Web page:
flesh a law that when he would do good, caused evil to be present with him, and which in the 23d verse he describes as “warring against the law of his mind, and bringing him into captivity;”—a law which in the 24th verse he denominates a body of death, and in the 25th, the flesh, which serves the law of sin, while he himself with the mind serves the law of God. In describing the experience of the Galatian converts he employs the same language as in describing his own. Gal. W. 17. “The flesh lusteth against the Spirit, and the Spirit against the flesh, and these are contrary the one to the other, so that ye cannot do the things that ye would. Having now by an exposition of the term carnal mind, or fleshly mind, shown that it denotes the whole moral nature of man, I proceed to inquire what account the Scriptures give of man's moral nature under this term; and we have seen already that they declare the whole moral nature of man to be enmity against God, and at variance with the law of God. It is declared that none of the moral exercises of man's heart by nature are conformed to the law of God, and that they are in their very nature, all of them, so opposed to its requirements, that they can by no means be obedi. ent in the least degree. It is also declared that in the flesh of man, his whole moral nature before regeneration, there dwells no good thing. I know, saith the Apostle, that in me, that is in my flesh, there dwelleth no good thing. This is said indeed of his depraved nature, as weakened by the existence of holiness, but if in this relatively enfeebled state, there was no goodness in it, there surely could have been none when the flesh constituted his entire moral nature. The Scriptures decide that in the whole moral nature of man, termed the flesh, there is nothing by which he can by any means please God. “So then they that are in the flesh cannot please God.” This it will be observed, is an inference from the text, so often quoted: The carnal mind is enmity against God; so then, because the carnal mind is enmity against God, they that are in the flesh, or under its influence, as the sole principle of moral action, cannot please God. The carnal mind is not subject to the law of God; so then because there is in it no principle of obedience to the great law of his empire; they that are in the flesh, or under the sole guidance of this rebellious disposition cannot please God. The carnal mind cannot be subject to the law of God; so then they that are in the flesh cannot, under its influence, as the sole principle of accountable action, do any thing to please God. The principle of loyalty being gone, and that of rebellion existing in full vigour, there is nothing which God can approve. The description of man's moral nature under the term flesh, decides that there is in man by nature no moral excellence, different from holiness, and of an inferior kind. The Scriptures are silent with respect to the existence in man of any such secondary moral excellence inferior to holiness. Did such excellence exist, there must be two moral laws, one requiring holiness, the other, this secondary inferior moral excellence ; for moral excellence is, in its nature, excellence in an accountable creature, and consists in conformity to some law. But the moral law is the great and sole rule of moral obligation, and standard of moral excellence. There can be no moral excellence therefore, which does not include that holiness which is conformity of heart to the law. There is no need of any secondary kind of moral excellence to answer all the ends of our social and accountable existence; the higher principle of moral excellence included in holiness, answering completely all the purposes of a supposed secondary kind of virtue. The great principle of love to God and love to man, operating in the heart according to the commandment, will control the actions of man,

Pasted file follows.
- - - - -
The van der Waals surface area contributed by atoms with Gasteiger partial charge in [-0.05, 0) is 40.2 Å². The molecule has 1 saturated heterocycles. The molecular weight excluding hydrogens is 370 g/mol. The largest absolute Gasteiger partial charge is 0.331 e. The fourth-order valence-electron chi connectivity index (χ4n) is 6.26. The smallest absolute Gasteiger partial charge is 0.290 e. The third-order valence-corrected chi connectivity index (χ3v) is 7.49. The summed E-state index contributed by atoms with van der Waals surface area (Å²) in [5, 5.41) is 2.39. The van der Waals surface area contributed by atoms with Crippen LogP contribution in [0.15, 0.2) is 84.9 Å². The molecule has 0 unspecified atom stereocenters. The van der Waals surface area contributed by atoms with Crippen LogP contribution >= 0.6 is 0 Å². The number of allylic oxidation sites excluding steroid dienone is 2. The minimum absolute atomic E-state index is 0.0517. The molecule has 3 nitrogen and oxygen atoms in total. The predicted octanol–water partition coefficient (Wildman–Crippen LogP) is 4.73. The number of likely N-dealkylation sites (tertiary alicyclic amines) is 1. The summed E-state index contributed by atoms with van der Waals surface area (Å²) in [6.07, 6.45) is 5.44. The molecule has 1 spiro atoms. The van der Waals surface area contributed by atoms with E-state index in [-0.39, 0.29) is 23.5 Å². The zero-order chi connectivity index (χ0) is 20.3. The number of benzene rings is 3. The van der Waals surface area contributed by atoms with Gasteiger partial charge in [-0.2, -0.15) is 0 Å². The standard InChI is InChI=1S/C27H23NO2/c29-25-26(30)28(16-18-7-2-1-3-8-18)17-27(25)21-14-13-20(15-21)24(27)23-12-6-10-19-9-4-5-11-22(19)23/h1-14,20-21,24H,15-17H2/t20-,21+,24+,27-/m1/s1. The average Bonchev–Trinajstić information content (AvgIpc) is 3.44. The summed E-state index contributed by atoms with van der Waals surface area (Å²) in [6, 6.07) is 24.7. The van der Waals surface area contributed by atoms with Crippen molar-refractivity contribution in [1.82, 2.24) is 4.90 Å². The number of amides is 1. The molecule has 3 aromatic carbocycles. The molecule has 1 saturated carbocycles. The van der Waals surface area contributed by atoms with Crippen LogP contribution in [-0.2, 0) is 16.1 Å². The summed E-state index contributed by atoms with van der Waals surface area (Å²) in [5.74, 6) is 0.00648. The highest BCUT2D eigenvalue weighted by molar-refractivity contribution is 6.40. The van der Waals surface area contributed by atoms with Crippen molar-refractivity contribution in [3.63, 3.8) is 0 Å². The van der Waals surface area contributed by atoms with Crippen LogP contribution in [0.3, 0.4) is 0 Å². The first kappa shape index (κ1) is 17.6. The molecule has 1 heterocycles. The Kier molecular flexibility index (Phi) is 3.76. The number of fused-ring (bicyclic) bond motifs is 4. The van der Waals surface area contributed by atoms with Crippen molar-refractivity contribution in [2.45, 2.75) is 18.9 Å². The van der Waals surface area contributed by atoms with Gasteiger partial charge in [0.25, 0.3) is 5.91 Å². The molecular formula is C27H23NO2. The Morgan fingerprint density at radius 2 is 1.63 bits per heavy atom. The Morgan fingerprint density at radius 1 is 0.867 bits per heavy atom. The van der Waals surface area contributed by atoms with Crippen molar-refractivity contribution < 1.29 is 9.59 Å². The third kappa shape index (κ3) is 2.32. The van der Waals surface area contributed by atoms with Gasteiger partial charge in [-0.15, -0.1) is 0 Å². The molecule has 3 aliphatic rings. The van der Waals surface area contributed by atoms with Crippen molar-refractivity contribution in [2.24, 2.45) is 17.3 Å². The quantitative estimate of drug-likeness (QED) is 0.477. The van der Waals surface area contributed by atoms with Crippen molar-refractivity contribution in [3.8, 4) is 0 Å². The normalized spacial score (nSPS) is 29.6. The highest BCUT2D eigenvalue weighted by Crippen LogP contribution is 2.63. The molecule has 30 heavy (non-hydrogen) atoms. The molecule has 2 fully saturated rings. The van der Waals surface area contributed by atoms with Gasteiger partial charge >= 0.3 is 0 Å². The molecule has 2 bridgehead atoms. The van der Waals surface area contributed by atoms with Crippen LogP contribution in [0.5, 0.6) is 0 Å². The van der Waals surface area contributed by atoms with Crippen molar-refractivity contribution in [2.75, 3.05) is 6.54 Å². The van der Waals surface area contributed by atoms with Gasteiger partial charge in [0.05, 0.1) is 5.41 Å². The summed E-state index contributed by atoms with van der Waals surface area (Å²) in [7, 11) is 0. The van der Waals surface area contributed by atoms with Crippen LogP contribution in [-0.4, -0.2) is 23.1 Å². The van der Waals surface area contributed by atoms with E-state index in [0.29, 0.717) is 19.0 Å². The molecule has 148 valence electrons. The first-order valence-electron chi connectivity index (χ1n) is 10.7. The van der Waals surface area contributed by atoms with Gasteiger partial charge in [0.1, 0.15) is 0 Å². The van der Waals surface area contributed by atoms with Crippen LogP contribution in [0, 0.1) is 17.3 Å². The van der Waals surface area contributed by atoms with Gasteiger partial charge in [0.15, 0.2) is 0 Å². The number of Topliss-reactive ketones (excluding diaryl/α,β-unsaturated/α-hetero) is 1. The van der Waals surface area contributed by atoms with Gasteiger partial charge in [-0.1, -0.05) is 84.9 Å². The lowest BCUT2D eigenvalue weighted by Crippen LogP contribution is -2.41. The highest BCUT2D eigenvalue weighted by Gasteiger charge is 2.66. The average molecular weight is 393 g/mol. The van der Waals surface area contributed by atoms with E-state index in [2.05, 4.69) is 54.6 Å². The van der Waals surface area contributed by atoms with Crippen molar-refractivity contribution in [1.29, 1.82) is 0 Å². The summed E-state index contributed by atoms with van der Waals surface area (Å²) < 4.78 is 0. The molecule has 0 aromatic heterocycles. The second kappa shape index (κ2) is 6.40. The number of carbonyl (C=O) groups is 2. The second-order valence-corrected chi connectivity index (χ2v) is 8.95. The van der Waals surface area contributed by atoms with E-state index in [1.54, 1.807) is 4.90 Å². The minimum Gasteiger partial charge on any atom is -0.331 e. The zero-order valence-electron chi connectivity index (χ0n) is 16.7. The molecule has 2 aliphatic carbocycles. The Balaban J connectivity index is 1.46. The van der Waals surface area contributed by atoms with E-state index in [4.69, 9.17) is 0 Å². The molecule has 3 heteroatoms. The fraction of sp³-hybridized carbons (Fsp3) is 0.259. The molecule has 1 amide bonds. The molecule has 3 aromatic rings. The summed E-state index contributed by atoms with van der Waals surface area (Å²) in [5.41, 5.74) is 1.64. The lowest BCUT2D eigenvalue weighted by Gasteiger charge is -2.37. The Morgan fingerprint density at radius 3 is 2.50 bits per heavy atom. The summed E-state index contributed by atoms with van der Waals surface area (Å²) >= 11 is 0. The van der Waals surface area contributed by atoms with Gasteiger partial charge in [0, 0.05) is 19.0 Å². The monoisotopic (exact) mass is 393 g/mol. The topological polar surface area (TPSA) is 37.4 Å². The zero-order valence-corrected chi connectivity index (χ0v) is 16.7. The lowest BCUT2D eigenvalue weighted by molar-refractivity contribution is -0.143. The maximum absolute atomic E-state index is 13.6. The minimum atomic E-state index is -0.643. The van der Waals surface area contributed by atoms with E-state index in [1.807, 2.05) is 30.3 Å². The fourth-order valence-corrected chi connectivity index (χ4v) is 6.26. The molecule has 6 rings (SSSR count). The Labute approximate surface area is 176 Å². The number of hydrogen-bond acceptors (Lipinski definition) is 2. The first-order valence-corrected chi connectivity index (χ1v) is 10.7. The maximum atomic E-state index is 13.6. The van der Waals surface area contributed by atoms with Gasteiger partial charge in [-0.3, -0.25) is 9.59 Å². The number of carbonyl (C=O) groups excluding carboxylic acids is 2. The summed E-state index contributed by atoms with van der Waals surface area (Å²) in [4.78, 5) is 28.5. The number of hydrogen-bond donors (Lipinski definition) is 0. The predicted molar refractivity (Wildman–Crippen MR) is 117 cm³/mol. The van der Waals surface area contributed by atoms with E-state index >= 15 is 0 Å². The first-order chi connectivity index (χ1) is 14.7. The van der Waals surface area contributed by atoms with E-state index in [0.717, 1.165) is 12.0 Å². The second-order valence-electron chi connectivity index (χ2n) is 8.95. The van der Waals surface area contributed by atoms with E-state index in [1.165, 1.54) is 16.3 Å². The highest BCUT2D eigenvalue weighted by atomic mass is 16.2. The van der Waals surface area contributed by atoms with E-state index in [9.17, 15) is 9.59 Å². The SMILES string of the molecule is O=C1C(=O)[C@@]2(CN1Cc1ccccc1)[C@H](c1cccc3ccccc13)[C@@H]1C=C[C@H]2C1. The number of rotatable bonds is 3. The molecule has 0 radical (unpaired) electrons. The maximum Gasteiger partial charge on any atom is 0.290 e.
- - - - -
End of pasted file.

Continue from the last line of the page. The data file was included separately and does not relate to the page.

and regulate and direct all the instincts, sympathies, and natural affec. tions of his nature, which are local in their objects, limited in their benign tendencies, and may become, without the guardianship of holiness, princi. ples of collision, cruelty, and desolation. Is it should be supposed that in the absence of holiness, this secondary virtue had been inculcated as a par. tial substitute, I answer, that the sec. ondary virtue if it exist at all, exists as a part of man's nature which has survived the fall. There must have been therefore, two moral laws and two kinds of moral excellence in Paradise, before the fall, which would be like making a master-spring of suffi. cient power to control every move. ment, great and small, of an extended machinery, and then to plant another feeble spring by its side, on which a portion of its minor movements should be made dependant. Let the holy love which the law commands beat in the heart of man, and by its mighty impulse, his intel. lect, his memory, his imagination, his conscience, his natural affections, his instincts and sympathies, and his willing hand and tongue will all perform, with unerring constancy, their respective parts, in constituting a state of perfect society. A secondary moral excellence is not needed therefore, and it is presumed does not cxist. In this conclusion we are confirmed by the consideration that all moral evil consists in the transgres. sion of the moral law, to which holiness is obedience. But if there were a secondary moral excellence, not including holiness in its nature, there must of necessity be a secondary kind of moral evil not consisting in the transgression of the moral law. But as we find no secondary moral evil, we conclude there is no secondary, inferior kind of moral excellence in man. As all his depravity consists in the carnal mind, so all his moral excellence con sists in that love which is the fruit of